Strange things are happening on the shores of the Philippines right now, with two massive carcasses washing up in separate locations, sparking questions over what's been dredging them out of the sea.

A shredded monstrosity laced with blood appeared on the Dinagat Islands province on Wednesday, and last week, locals in Agusan del Norte dragged a massive oarfish carcass out onto the beach, sparking speculation that the country's recent earthquakes could be to blame.

The creature in the image above caused alarm with the locals this week because its large, 4.5-metre (15-foot) bulk was so obscured by what appeared to be shredded flesh, no one could figure out what it was.

The whole thing was very reminiscent of this monstrosity that washed up on a New Zealand beach late last year, which turned out to be a bunch of gooseneck barnacles clinging to a large piece of driftwood.

This time, it really does appear to be one hulking creature, with Sufenia Chua from the Cagdianao Municipal Agriculture Office telling Charmane Awitan from local news station ABS-CBN News, the carcass is likely to be of a sea cow (or dugong).

"According to the aquaculture technologist, it is likely that the carcass was that of a sea cow, based on skin found near the shore," Awitan reports. "Chua added that there were also previous sightings of sea cows in the area."

The Municipal Environment and Natural Resources Office (MENRO) of the Dinagat municipality is reportedly examining the carcass to confirm the species and figure out its cause of death.

Oddly enough, sightings like these aren't as rare as you might think. 

Nicknamed 'globsters', there have been several such carcasses washing up on beaches around the world over the past couple of centuries, including the famous Trunko - a globster reportedly sighted in Margate, South Africa, on 25 October 1924:

Trunko carcassA. C. Jones/Wikimedia

While no scientist ended up examining the carcass, giving us no concrete identification, Darren Naish, a vertebrate palaeontologist from the University of Southampton in the UK, gave this explanation for Trunko in his book, Hunting Monsters: Cryptozoology and the Reality Behind the Myths:

"[The photos] show that it was the rotting carcass of a large vertebrate, most likely a whale. The idea that this was really the body of a white-furred, trunked sea monster stems from naivety about the appearance of rotting animal carcasses. 

[The photos] are somewhat ambiguous, but the enormous bulk of the carcass, the large amount of what looks like frayed, badly decayed collagen, and the presence of what seems to be a mostly obscured internal skeletal framework suggest that this is another globster - a rotting mass of whale tissue."

The second strange thing that's washed up on the shores of the Philippines lately is a massive oarfish - large, bony fish that can grow several metres long, and are very rarely seen on the ocean's surface.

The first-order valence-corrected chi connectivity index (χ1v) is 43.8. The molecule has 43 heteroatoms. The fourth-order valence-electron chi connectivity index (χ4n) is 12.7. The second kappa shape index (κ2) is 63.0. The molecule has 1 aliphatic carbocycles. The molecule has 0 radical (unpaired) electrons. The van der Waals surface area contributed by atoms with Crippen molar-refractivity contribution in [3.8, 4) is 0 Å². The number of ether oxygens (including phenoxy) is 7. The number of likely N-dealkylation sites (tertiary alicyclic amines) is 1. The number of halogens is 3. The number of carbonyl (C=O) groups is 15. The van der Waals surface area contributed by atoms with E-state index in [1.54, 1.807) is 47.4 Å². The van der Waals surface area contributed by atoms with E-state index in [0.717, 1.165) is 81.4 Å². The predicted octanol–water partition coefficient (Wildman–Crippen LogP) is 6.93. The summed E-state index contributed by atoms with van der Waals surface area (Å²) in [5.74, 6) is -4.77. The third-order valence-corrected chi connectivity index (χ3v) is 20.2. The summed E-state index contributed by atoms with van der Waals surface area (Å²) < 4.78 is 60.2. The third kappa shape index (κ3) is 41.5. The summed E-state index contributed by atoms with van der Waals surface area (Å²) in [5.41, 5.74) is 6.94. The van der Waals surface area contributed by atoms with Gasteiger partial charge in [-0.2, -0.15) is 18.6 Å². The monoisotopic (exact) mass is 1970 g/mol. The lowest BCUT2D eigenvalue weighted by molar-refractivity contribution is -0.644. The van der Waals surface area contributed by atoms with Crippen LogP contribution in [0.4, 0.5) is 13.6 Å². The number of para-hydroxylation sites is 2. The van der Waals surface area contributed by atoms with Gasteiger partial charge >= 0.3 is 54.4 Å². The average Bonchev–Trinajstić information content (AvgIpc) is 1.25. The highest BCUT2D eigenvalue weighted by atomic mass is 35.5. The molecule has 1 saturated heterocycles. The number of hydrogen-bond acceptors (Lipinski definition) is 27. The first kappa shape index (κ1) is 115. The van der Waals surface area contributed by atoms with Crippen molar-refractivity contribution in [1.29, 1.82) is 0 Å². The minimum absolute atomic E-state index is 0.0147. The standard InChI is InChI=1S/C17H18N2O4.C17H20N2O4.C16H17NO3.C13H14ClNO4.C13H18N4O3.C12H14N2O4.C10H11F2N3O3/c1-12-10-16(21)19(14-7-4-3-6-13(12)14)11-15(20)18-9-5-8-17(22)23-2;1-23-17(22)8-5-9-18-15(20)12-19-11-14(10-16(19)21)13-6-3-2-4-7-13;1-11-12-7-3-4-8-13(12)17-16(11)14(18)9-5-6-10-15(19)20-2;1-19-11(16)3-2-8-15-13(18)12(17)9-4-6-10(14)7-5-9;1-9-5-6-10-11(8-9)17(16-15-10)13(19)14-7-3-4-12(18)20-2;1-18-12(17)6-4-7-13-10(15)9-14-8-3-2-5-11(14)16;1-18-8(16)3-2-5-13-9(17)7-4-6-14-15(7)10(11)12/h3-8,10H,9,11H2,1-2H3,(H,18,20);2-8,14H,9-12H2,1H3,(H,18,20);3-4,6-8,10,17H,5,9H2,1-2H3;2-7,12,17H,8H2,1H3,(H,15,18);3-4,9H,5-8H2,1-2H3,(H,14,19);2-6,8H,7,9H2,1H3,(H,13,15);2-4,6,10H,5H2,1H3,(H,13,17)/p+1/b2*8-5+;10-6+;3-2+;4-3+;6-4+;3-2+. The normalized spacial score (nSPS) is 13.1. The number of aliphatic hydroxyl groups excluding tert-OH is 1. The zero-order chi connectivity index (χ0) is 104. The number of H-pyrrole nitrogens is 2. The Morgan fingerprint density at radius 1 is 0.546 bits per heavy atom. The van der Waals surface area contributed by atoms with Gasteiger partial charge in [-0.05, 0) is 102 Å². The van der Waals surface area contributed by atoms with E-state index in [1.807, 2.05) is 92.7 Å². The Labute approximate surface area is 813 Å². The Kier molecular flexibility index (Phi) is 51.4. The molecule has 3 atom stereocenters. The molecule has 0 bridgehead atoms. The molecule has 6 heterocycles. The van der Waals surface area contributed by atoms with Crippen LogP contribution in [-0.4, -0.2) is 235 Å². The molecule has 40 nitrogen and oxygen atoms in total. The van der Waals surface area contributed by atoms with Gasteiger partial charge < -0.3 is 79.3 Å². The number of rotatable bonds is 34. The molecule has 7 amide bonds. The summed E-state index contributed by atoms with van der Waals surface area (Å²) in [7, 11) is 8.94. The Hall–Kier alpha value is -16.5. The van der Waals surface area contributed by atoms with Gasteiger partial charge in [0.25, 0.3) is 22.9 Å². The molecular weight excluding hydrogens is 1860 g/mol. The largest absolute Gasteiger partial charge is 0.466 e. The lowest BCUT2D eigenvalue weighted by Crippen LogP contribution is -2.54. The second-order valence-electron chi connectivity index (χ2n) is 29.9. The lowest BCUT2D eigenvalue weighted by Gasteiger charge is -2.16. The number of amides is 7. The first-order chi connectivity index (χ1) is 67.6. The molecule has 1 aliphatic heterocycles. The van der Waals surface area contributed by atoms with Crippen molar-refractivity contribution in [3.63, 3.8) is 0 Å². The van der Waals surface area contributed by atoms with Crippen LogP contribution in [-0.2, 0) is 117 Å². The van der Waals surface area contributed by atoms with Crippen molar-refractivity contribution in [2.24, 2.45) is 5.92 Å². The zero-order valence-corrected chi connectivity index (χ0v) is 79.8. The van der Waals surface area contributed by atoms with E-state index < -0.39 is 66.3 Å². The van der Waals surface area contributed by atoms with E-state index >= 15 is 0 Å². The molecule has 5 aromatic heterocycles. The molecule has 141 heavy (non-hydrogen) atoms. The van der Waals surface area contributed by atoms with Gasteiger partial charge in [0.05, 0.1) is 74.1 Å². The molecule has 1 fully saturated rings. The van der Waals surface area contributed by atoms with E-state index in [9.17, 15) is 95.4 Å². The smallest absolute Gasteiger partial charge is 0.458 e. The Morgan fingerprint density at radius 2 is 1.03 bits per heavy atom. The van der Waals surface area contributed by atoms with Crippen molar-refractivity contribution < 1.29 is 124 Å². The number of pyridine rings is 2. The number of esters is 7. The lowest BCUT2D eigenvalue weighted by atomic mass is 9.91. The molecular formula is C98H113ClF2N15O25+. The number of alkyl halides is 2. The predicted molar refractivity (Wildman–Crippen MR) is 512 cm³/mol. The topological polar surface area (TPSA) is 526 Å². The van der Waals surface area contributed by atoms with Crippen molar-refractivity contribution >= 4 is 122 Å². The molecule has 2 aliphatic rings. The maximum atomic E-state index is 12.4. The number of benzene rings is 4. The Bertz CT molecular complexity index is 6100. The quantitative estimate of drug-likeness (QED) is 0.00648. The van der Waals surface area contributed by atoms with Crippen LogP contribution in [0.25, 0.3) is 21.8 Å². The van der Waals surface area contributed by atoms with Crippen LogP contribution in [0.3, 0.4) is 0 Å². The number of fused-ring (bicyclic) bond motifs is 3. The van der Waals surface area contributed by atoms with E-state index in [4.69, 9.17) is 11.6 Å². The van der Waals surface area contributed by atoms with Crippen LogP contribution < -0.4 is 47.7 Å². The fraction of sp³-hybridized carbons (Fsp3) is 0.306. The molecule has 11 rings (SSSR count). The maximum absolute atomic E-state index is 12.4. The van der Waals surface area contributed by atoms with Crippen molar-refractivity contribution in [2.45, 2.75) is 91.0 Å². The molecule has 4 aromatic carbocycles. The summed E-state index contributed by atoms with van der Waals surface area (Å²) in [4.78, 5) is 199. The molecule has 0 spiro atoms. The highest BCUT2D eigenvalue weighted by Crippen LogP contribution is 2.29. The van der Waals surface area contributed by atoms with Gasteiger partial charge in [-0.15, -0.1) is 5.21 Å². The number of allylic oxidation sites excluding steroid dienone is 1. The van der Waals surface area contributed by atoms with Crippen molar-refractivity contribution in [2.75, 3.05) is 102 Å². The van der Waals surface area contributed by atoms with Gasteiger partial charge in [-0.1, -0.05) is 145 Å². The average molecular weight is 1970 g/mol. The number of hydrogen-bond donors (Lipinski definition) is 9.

As Rachel Brown reports for National Geographic, these deep-dwelling creatures - which range from 200 to 1,000 metres deep in the epipelagic to mesopelagic ocean layers - are rarely sighted, but when they are, they usually come in twos or threes. 

And, sure enough, just days before this one washed up, a fisherman reportedly caught one off the same coast.

"Whatever the oceanographic phenomena are that push these animals on shore, they're probably on a large enough scale to affect more than one oarfish," Mark Benfield, an oceanographer and ecologist at Louisiana State University, told Brown.

Oarfish have enjoyed legendary status in Japan as being a "Messenger from the Sea God's Palace", thought to be harbingers of impending earthquakes - something that hasn't been lost on the Philippine locals, who experienced a magnitude 4.6 earthquake yesterday, and a magnitude 6.7 earthquake on February 10.

"In fact, six oarfish - including the one from Agusan del Norte - were sighted in the days before and after a 6.7-magnitude earthquake killed eight people and injured 200 others in Surigao City, Philippines, prompting a flurry of social media discussion about the species' apparent portents," Brown reports.

The idea has some scientific merit, UK biologist Rachel Grant from the Anglia Ruskin University in Cambridge, told The Independent back in 2013, but concrete evidence is so far lacking.

"It's theoretically possible because when an earthquake occurs there can be a build-up of pressure in the rocks which can lead to electrostatic charges that cause electrically-charged ions to be released into the water," she said.

"This can lead to the formation of hydrogen peroxide, which is a toxic compound. The charged ions can also oxidise organic matter which could either kill the fish or force them to leave the deep ocean and rise to the surface."

Benfield, on the other hand, is more skeptical about the connection between earthquakes and oarfish, telling National Geographic that oarfish don't live near the ocean floor where seismic activity would emanate from, and if the hypothesis were true, other species would be affected too. 

"It's hard to imagine what sort of phenomenon would occur before an earthquake that would cause these oarfish to leave the [mesopelagic zone] to move towards shore and strand," he said.

Without sufficient evidence, we'll have to leave this one as a mystery for now, but hopefully as more research is done using roving deep-sea vehicles, we'll get a better idea of what's bringing these creatures to the surface.

In the meantime, check out this rare footage of an oarfish in its habitat: